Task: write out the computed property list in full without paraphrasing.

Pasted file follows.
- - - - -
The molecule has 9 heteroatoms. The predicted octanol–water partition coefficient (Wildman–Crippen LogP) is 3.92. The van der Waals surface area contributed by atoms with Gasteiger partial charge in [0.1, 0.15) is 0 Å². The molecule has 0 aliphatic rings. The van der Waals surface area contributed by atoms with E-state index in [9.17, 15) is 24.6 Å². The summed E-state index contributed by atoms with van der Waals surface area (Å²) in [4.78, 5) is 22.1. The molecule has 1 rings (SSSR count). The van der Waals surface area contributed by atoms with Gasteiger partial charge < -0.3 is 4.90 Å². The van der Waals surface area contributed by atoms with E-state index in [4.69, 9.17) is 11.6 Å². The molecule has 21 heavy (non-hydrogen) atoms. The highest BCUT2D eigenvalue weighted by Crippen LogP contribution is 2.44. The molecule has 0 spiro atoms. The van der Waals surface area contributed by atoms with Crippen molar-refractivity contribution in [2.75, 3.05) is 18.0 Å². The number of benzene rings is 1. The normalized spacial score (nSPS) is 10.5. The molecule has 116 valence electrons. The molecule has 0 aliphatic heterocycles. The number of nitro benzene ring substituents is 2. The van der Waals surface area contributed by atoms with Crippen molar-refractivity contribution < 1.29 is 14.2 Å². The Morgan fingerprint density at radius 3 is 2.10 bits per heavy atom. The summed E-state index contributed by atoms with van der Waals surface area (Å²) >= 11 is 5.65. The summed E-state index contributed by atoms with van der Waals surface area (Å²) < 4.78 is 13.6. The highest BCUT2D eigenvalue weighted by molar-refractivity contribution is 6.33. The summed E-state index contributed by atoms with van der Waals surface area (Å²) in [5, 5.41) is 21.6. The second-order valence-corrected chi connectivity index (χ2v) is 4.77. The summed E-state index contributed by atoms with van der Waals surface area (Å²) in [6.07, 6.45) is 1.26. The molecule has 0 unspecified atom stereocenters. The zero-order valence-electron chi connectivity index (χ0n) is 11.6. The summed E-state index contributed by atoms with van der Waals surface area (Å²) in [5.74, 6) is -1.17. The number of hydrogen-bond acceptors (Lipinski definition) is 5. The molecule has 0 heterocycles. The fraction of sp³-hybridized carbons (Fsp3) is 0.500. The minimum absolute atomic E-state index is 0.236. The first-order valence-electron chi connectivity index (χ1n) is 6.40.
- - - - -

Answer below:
The molecule has 9 heteroatoms. The predicted octanol–water partition coefficient (Wildman–Crippen LogP) is 3.92. The van der Waals surface area contributed by atoms with Gasteiger partial charge in [0.1, 0.15) is 0 Å². The molecule has 0 aliphatic rings. The van der Waals surface area contributed by atoms with E-state index in [9.17, 15) is 24.6 Å². The summed E-state index contributed by atoms with van der Waals surface area (Å²) in [4.78, 5) is 22.1. The molecule has 1 rings (SSSR count). The van der Waals surface area contributed by atoms with Gasteiger partial charge < -0.3 is 4.90 Å². The van der Waals surface area contributed by atoms with E-state index in [4.69, 9.17) is 11.6 Å². The molecule has 21 heavy (non-hydrogen) atoms. The highest BCUT2D eigenvalue weighted by Crippen LogP contribution is 2.44. The molecule has 0 spiro atoms. The van der Waals surface area contributed by atoms with Crippen molar-refractivity contribution in [2.75, 3.05) is 18.0 Å². The number of benzene rings is 1. The normalized spacial score (nSPS) is 10.5. The molecule has 116 valence electrons. The molecule has 0 aliphatic heterocycles. The number of nitro benzene ring substituents is 2. The van der Waals surface area contributed by atoms with Crippen molar-refractivity contribution < 1.29 is 14.2 Å². The Morgan fingerprint density at radius 3 is 2.10 bits per heavy atom. The summed E-state index contributed by atoms with van der Waals surface area (Å²) >= 11 is 5.65. The summed E-state index contributed by atoms with van der Waals surface area (Å²) < 4.78 is 13.6. The highest BCUT2D eigenvalue weighted by molar-refractivity contribution is 6.33. The summed E-state index contributed by atoms with van der Waals surface area (Å²) in [5, 5.41) is 21.6. The second-order valence-corrected chi connectivity index (χ2v) is 4.77. The summed E-state index contributed by atoms with van der Waals surface area (Å²) in [6.07, 6.45) is 1.26. The molecule has 0 unspecified atom stereocenters. The zero-order valence-electron chi connectivity index (χ0n) is 11.6. The summed E-state index contributed by atoms with van der Waals surface area (Å²) in [5.74, 6) is -1.17. The number of hydrogen-bond acceptors (Lipinski definition) is 5. The molecule has 0 heterocycles. The fraction of sp³-hybridized carbons (Fsp3) is 0.500. The minimum absolute atomic E-state index is 0.236. The first-order valence-electron chi connectivity index (χ1n) is 6.40.